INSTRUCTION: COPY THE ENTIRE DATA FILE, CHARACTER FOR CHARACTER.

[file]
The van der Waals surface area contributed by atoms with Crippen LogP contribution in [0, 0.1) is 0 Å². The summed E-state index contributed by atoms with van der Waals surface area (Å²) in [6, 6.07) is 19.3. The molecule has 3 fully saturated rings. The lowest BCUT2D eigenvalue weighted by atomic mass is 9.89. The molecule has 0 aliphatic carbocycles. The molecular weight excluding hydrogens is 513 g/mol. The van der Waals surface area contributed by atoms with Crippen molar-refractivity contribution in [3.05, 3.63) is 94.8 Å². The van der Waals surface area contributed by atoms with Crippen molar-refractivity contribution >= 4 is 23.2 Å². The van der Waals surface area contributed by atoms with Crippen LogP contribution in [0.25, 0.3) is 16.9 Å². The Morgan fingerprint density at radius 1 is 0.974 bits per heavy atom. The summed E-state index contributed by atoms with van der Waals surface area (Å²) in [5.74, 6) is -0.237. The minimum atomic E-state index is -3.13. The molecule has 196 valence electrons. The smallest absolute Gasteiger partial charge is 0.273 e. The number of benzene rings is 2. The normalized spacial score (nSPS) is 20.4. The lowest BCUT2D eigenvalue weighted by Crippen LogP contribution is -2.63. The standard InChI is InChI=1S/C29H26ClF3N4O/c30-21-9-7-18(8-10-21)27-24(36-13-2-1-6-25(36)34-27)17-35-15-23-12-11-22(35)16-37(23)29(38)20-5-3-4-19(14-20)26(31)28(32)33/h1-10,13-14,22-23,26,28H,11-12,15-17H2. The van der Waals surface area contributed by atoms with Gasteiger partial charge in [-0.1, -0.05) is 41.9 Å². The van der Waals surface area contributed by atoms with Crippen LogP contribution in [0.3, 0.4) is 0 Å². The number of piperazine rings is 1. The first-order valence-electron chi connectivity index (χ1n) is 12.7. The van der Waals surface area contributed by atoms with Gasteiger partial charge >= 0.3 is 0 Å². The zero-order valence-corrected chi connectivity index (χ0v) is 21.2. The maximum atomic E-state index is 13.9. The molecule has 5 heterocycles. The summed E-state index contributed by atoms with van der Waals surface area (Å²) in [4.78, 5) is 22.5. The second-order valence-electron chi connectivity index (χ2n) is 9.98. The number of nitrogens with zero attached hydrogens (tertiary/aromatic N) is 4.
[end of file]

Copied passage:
The van der Waals surface area contributed by atoms with Crippen LogP contribution in [0, 0.1) is 0 Å². The summed E-state index contributed by atoms with van der Waals surface area (Å²) in [6, 6.07) is 19.3. The molecule has 3 fully saturated rings. The lowest BCUT2D eigenvalue weighted by atomic mass is 9.89. The molecule has 0 aliphatic carbocycles. The molecular weight excluding hydrogens is 513 g/mol. The van der Waals surface area contributed by atoms with Crippen molar-refractivity contribution in [3.05, 3.63) is 94.8 Å². The van der Waals surface area contributed by atoms with Crippen molar-refractivity contribution >= 4 is 23.2 Å². The van der Waals surface area contributed by atoms with Crippen LogP contribution in [0.25, 0.3) is 16.9 Å². The Morgan fingerprint density at radius 1 is 0.974 bits per heavy atom. The summed E-state index contributed by atoms with van der Waals surface area (Å²) in [5.74, 6) is -0.237. The minimum atomic E-state index is -3.13. The molecule has 196 valence electrons. The smallest absolute Gasteiger partial charge is 0.273 e. The number of benzene rings is 2. The normalized spacial score (nSPS) is 20.4. The lowest BCUT2D eigenvalue weighted by Crippen LogP contribution is -2.63. The standard InChI is InChI=1S/C29H26ClF3N4O/c30-21-9-7-18(8-10-21)27-24(36-13-2-1-6-25(36)34-27)17-35-15-23-12-11-22(35)16-37(23)29(38)20-5-3-4-19(14-20)26(31)28(32)33/h1-10,13-14,22-23,26,28H,11-12,15-17H2. The van der Waals surface area contributed by atoms with Gasteiger partial charge in [-0.1, -0.05) is 41.9 Å². The van der Waals surface area contributed by atoms with Crippen LogP contribution in [0.3, 0.4) is 0 Å². The number of piperazine rings is 1. The first-order valence-electron chi connectivity index (χ1n) is 12.7. The van der Waals surface area contributed by atoms with Gasteiger partial charge >= 0.3 is 0 Å². The zero-order valence-corrected chi connectivity index (χ0v) is 21.2. The maximum atomic E-state index is 13.9. The molecule has 5 heterocycles. The summed E-state index contributed by atoms with van der Waals surface area (Å²) in [4.78, 5) is 22.5. The second-order valence-electron chi connectivity index (χ2n) is 9.98. The number of nitrogens with zero attached hydrogens (tertiary/aromatic N) is 4.